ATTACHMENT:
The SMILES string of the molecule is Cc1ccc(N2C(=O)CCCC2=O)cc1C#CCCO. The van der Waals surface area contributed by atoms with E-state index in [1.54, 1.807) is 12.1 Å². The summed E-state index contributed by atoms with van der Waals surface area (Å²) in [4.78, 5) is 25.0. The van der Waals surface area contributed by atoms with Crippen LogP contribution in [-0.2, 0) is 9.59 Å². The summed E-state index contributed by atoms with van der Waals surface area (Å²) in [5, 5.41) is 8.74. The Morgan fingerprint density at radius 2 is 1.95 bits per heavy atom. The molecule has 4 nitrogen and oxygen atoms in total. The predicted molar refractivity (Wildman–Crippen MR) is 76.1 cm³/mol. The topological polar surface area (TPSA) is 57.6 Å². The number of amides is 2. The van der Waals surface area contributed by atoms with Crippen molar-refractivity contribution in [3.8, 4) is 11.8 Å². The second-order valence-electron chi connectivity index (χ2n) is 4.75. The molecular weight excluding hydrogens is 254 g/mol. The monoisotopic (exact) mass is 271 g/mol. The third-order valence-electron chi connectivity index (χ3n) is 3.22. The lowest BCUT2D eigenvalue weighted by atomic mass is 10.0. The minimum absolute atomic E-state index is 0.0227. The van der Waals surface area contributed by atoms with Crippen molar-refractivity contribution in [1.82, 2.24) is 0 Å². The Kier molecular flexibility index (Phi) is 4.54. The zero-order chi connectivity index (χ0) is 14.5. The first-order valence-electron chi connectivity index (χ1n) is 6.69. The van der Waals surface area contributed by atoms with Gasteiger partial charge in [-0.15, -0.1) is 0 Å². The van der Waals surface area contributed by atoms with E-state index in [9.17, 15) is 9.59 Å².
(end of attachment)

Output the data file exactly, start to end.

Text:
The SMILES string of the molecule is Cc1ccc(N2C(=O)CCCC2=O)cc1C#CCCO. The van der Waals surface area contributed by atoms with E-state index in [1.54, 1.807) is 12.1 Å². The summed E-state index contributed by atoms with van der Waals surface area (Å²) in [4.78, 5) is 25.0. The van der Waals surface area contributed by atoms with Crippen LogP contribution in [-0.2, 0) is 9.59 Å². The summed E-state index contributed by atoms with van der Waals surface area (Å²) in [5, 5.41) is 8.74. The Morgan fingerprint density at radius 2 is 1.95 bits per heavy atom. The molecule has 4 nitrogen and oxygen atoms in total. The predicted molar refractivity (Wildman–Crippen MR) is 76.1 cm³/mol. The topological polar surface area (TPSA) is 57.6 Å². The number of amides is 2. The van der Waals surface area contributed by atoms with Crippen molar-refractivity contribution in [3.8, 4) is 11.8 Å². The second-order valence-electron chi connectivity index (χ2n) is 4.75. The molecular weight excluding hydrogens is 254 g/mol. The monoisotopic (exact) mass is 271 g/mol. The third-order valence-electron chi connectivity index (χ3n) is 3.22. The lowest BCUT2D eigenvalue weighted by atomic mass is 10.0. The minimum absolute atomic E-state index is 0.0227. The van der Waals surface area contributed by atoms with Crippen molar-refractivity contribution in [1.82, 2.24) is 0 Å². The Kier molecular flexibility index (Phi) is 4.54. The zero-order chi connectivity index (χ0) is 14.5. The first-order valence-electron chi connectivity index (χ1n) is 6.69. The van der Waals surface area contributed by atoms with Gasteiger partial charge in [-0.15, -0.1) is 0 Å². The van der Waals surface area contributed by atoms with E-state index in [9.17, 15) is 9.59 Å².